This entry is part 1 of 4 in the series Dive Into Dojo
Notice: There is a newer version of this post available: Dive into Dijit with AMD

One huge feature that sets the Dojo Toolkit apart from other JavaScript libraries is its UI component system: Dijit. A flexible, comprehensive collection of Dojo classes (complemented by corresponding assets like images, CSS files, etc.), Dijit allows you to create flexible, extensible, stylish widgets. To learn how to install, configure, and use basic Dijits within your web application, keep reading!

Dijit Widgets

Requiring Proper Classes and Assets

Since Dijit includes a collection of UI components, it comes bundled with four supported themes: nihilo, soria, tundra, and (as of Dojo 1.5) claro. Each theme contains images and CSS files to control the overall display of the widgets. CSS files must be explicitly included into each HTML page:


You can view each theme set using the Dijit Theme Tester. You may also define your own theme.

There is another consideration that must be made when Dojo is included in the page: parseOnLoad. Adding parseOnLoad to the djConfig attribute will direct Dojo to scour the page for elements that should become Dijit widgets and make them such:


This parseOnLoad setting must be true if you prefer automatically instantiating Dijits defined declaratively (which we’ll examine below). You will also need to require Dijit classes you plan to use within the page. For example, If you want the dijit.form.Button widget within your pages, you’ll need to require that class:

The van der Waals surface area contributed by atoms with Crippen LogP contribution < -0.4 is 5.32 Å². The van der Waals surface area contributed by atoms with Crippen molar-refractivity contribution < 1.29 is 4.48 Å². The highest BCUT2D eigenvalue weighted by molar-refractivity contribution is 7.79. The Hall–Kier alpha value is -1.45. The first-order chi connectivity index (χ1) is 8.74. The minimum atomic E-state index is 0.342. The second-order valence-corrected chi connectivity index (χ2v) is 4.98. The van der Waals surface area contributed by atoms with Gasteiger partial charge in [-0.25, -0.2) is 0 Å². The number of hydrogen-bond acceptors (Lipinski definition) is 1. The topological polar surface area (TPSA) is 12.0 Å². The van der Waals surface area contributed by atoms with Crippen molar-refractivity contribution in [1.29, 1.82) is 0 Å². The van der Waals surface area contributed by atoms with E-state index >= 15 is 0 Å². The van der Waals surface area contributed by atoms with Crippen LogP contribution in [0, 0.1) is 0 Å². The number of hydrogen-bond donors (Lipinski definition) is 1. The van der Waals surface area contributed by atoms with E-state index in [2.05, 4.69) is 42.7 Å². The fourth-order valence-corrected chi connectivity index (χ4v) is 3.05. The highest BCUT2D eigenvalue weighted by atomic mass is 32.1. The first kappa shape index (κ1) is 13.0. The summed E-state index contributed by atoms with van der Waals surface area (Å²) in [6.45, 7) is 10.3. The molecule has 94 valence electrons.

dojo.require('dijit.form.Button');

In the body tag of your page, or in a parent node of your widgets, you need to define the class name based upon the theme you would like to use.

<body class="claro">

Now let’s learn the two ways you can create Dijit widgets.

Two Ways to Play

One of the most notable features of the Dijit system is that you may create a Dijit widget in one of two ways: declaratively (using HTML markup and custom attributes) or programmatically (using raw JavaScript, mostly likely within a dojo.ready block). Let’s take a look at how we can make a basic SELECT element an Dojo-enhanced widget.

The Basic SELECT Element

<select name="players" id="players">
	<option value="">Select an Arsenal Player</option>
	<option value="Arshavin" selected="selected">Andrey Arshavin</option>
	<option value="Vermaelen">Thomas Vermaelen</option>
	<!-- more OPTION elements here -->
</select>

This is a static SELECT element containing a series of OPTION elements. We know we’d like for this SELECT element to become a dijit.form.FilteringSelect widget so we must require this class:

dojo.require('dijit.form.FilteringSelect');

Now that the dijit.form.FilteringSelect class is available, we can use the declarative or programmatic method of enhancing our SELECT element.